The sponsor of the controversial Hate Speech Bill that attracts death penalty, Senator Aliyu Sabi Abdullahi has said that the bill will now be finetuned to meet with the expectations of Nigerians.
The Bill titled: “National Commission for the Prohibition of Hate Speeches (Establishment, etc) Bill, 2019” scaled first reading in the Senate on November 12, 2019.
The Bill proposed that, “A person who uses, publishes, presents, produces, plays, provides, distributes and/or directs the performance of any material, written and/or visual, which is threatening, abusive or insulting or involves the use of threatening, abusive or insulting words or behaviour” committed an offence.
It added that the charge would be justified if such a person intends to stir up “ethnic hatred”.
“Any person who commits an offence under this section shall be liable to life imprisonment and where the act causes any loss of life, the person shall be punished with death by hanging,” the Bill added.
It could be recalled that despite a barrage of attacks against the Bill by Nigerians, Senator Abdullahi, who represents Niger North had insisted that he would soon lead the debate for the second reading of the Bill at plenary.
However, Abdullahi in a statement made available to Senate Correspondents in Abuja on Sunday, said the Bill would now undergo some fine-tuning to ensure that the clauses contained in its provisions to be passed into law reflect the views of Nigerians.
He added that the Senate welcomed contributions and inputs by critics and supporters of the Bill, as these would go a long way towards giving Nigerians the much awaited law to address the disturbing trend of hate speech.
Hate speech, according to him, has led to the death of many and is a major factor behind depression and suicide in Nigeria.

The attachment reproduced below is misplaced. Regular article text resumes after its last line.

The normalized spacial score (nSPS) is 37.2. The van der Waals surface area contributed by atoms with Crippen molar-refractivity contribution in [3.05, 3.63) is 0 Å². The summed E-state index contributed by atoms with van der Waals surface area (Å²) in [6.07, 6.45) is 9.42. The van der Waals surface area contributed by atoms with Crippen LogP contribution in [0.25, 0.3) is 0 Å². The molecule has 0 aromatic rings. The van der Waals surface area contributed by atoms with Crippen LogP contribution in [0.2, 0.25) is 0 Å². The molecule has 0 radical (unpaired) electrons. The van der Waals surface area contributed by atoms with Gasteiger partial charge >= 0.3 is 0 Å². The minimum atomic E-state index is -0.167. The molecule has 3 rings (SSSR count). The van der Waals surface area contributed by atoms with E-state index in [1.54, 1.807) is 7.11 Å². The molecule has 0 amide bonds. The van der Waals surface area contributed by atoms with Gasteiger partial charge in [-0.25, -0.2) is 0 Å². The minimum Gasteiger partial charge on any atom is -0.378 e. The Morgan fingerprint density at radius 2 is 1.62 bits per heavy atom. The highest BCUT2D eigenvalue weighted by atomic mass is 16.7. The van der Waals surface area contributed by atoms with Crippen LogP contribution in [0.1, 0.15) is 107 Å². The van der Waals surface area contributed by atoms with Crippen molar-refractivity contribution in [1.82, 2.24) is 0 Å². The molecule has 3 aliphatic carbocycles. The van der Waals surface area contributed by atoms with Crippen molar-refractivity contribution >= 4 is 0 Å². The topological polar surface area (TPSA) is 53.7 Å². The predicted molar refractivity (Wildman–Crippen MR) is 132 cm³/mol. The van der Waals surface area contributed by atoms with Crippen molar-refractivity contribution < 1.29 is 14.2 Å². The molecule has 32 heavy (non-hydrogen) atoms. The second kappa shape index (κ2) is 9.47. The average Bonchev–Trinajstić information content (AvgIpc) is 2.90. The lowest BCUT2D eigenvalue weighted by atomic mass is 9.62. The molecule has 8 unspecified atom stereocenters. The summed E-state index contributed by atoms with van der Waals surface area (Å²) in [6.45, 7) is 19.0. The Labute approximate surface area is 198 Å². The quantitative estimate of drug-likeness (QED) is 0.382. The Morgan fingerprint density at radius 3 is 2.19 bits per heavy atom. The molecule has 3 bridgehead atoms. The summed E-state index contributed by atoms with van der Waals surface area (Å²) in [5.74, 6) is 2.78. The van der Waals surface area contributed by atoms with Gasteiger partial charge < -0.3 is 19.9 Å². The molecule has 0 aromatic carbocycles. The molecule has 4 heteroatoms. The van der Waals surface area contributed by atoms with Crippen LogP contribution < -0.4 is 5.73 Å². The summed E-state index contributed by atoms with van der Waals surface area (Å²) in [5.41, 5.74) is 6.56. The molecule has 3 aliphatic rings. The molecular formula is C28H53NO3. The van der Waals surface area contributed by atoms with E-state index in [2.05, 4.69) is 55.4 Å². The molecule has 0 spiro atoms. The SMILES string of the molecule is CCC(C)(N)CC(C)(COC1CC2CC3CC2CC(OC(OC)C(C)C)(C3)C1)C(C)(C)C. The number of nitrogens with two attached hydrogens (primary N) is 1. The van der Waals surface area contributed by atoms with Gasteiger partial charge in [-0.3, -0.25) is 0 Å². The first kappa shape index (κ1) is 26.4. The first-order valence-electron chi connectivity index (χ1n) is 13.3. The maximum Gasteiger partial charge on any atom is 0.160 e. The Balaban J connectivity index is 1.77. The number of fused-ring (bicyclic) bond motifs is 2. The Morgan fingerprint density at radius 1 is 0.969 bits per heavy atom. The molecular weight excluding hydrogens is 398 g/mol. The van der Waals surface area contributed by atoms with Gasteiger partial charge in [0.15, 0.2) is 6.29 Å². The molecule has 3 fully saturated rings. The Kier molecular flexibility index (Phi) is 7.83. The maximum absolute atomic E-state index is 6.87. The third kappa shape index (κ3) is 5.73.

Abdullahi said: “We have followed closely arguments for and against the hate speech bill, and seen the reason why some kicked against it.
“Given the high respect which we have for Nigerians, we will make amendment to the death penalty aspect that most Nigerians objected to, so that a bill that meets their expectations is passed into law.
“Clearly from the conversations, Nigerians agree that we have a problem in the society today as a result of hate speech which has fueled so many killings and violence, and is responsible for cases of depression and suicides.”
Citing a World Health Organization report, Abdullahi disclosed that Nigeria which is the seventh-largest country in the world “has Africa’s highest rate of depression and ranks fifth in the world frequency of suicide.”
The Senator explained that the Independent National Commission for the Prohibition of Hate Speech to be established would guard against every act of discrimination against Nigerians by way of victimization.
The Commission, according to Abdullahi, will have an executive chairperson, a secretary and twelve commissioners appointed through rigorous process involving the National Council of State, the President and Commander-in-Chief of the Armed Forces of the Federal Republic of Nigeria and the National Assembly.
In order to protect the independence of the commission, he said that the Bill provides that those qualified to be appointed as members of the commission must not be: members of the National Assembly or any government in authority at the Local, State or Federal Levels.
The lawmaker added that any person, who is a member of any political party or known to be affiliated with partisan politics, or has promoted sectional, ethnic, religious causes or openly advocated partisan ethnic positions or interest, stands disqualified from being appointed to serve on the commission.
“The overall concern is to curb violence and unnecessary loss of lives and livelihoods of Nigerians due to hate-induced violence,” Abdullahi added.
He recalled that the Catholic Bishop of Sokoto, Matthew Kukah, had in July, this year, warned against ethnic and religious demonisation, noting that such actions could trigger violent confrontation amongst Nigerians.
He said Kukah stated this while delivering a speech at a colloquium on fake news and hate speech organised by the Olusegun Obasanjo Centre for African Studies, an arm of the National Open University of Nigeria (NOUN).
According to Kukah, “hate speech often precede any genocide experienced in history.
He said that Nigerians “have to be very careful” before the situation degenerates beyond control.